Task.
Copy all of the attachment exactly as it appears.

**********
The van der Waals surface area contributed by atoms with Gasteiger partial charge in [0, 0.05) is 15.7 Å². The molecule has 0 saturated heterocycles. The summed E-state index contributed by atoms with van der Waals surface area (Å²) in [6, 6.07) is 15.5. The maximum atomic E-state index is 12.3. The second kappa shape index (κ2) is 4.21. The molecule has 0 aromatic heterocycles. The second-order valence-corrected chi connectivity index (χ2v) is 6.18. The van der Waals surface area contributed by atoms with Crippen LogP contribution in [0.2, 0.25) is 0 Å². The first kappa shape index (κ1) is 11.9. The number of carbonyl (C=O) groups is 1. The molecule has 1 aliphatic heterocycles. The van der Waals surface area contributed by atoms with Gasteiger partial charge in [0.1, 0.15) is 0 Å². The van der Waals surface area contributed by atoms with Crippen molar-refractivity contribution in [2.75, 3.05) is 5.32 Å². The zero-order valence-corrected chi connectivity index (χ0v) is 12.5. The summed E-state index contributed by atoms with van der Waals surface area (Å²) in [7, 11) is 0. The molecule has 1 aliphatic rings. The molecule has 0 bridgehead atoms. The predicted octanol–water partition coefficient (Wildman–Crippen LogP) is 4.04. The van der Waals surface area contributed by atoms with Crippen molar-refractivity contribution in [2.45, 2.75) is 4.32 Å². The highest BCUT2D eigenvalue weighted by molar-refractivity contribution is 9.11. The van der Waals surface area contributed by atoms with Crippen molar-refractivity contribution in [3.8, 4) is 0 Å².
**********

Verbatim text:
The van der Waals surface area contributed by atoms with Gasteiger partial charge in [0, 0.05) is 15.7 Å². The molecule has 0 saturated heterocycles. The summed E-state index contributed by atoms with van der Waals surface area (Å²) in [6, 6.07) is 15.5. The maximum atomic E-state index is 12.3. The second kappa shape index (κ2) is 4.21. The molecule has 0 aromatic heterocycles. The second-order valence-corrected chi connectivity index (χ2v) is 6.18. The van der Waals surface area contributed by atoms with Crippen LogP contribution in [0.2, 0.25) is 0 Å². The first kappa shape index (κ1) is 11.9. The number of carbonyl (C=O) groups is 1. The molecule has 1 aliphatic heterocycles. The van der Waals surface area contributed by atoms with Gasteiger partial charge in [0.1, 0.15) is 0 Å². The van der Waals surface area contributed by atoms with Crippen molar-refractivity contribution in [2.75, 3.05) is 5.32 Å². The zero-order valence-corrected chi connectivity index (χ0v) is 12.5. The summed E-state index contributed by atoms with van der Waals surface area (Å²) in [7, 11) is 0. The molecule has 1 aliphatic rings. The molecule has 0 bridgehead atoms. The predicted octanol–water partition coefficient (Wildman–Crippen LogP) is 4.04. The van der Waals surface area contributed by atoms with Crippen molar-refractivity contribution in [2.45, 2.75) is 4.32 Å². The highest BCUT2D eigenvalue weighted by molar-refractivity contribution is 9.11. The van der Waals surface area contributed by atoms with Crippen molar-refractivity contribution in [3.8, 4) is 0 Å².